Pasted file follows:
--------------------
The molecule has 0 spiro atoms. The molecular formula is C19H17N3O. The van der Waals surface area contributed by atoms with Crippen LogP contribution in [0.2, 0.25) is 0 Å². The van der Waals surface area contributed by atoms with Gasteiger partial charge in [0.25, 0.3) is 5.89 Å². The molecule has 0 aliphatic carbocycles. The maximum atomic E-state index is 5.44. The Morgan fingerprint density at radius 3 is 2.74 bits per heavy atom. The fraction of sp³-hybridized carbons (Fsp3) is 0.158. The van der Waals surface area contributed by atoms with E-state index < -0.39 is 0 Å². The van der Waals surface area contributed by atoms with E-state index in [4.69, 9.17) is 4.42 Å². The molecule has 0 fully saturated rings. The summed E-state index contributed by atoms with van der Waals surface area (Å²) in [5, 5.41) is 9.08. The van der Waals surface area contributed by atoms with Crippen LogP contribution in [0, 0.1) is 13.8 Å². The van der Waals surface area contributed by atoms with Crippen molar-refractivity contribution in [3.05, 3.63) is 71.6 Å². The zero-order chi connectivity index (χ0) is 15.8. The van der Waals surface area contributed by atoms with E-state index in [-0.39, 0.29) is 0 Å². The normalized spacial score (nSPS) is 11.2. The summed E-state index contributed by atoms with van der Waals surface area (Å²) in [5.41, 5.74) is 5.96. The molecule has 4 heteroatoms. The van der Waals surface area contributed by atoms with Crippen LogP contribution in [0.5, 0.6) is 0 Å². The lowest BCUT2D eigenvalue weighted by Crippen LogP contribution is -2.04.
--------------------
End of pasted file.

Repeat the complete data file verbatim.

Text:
The molecule has 0 spiro atoms. The molecular formula is C19H17N3O. The van der Waals surface area contributed by atoms with Crippen LogP contribution in [0.2, 0.25) is 0 Å². The van der Waals surface area contributed by atoms with Gasteiger partial charge in [0.25, 0.3) is 5.89 Å². The molecule has 0 aliphatic carbocycles. The maximum atomic E-state index is 5.44. The Morgan fingerprint density at radius 3 is 2.74 bits per heavy atom. The fraction of sp³-hybridized carbons (Fsp3) is 0.158. The van der Waals surface area contributed by atoms with E-state index < -0.39 is 0 Å². The van der Waals surface area contributed by atoms with E-state index in [4.69, 9.17) is 4.42 Å². The molecule has 0 fully saturated rings. The summed E-state index contributed by atoms with van der Waals surface area (Å²) in [5, 5.41) is 9.08. The van der Waals surface area contributed by atoms with Crippen LogP contribution in [0, 0.1) is 13.8 Å². The van der Waals surface area contributed by atoms with Crippen molar-refractivity contribution in [3.05, 3.63) is 71.6 Å². The zero-order chi connectivity index (χ0) is 15.8. The van der Waals surface area contributed by atoms with E-state index in [-0.39, 0.29) is 0 Å². The normalized spacial score (nSPS) is 11.2. The summed E-state index contributed by atoms with van der Waals surface area (Å²) in [5.41, 5.74) is 5.96. The molecule has 4 heteroatoms. The van der Waals surface area contributed by atoms with Crippen LogP contribution in [0.5, 0.6) is 0 Å². The lowest BCUT2D eigenvalue weighted by Crippen LogP contribution is -2.04.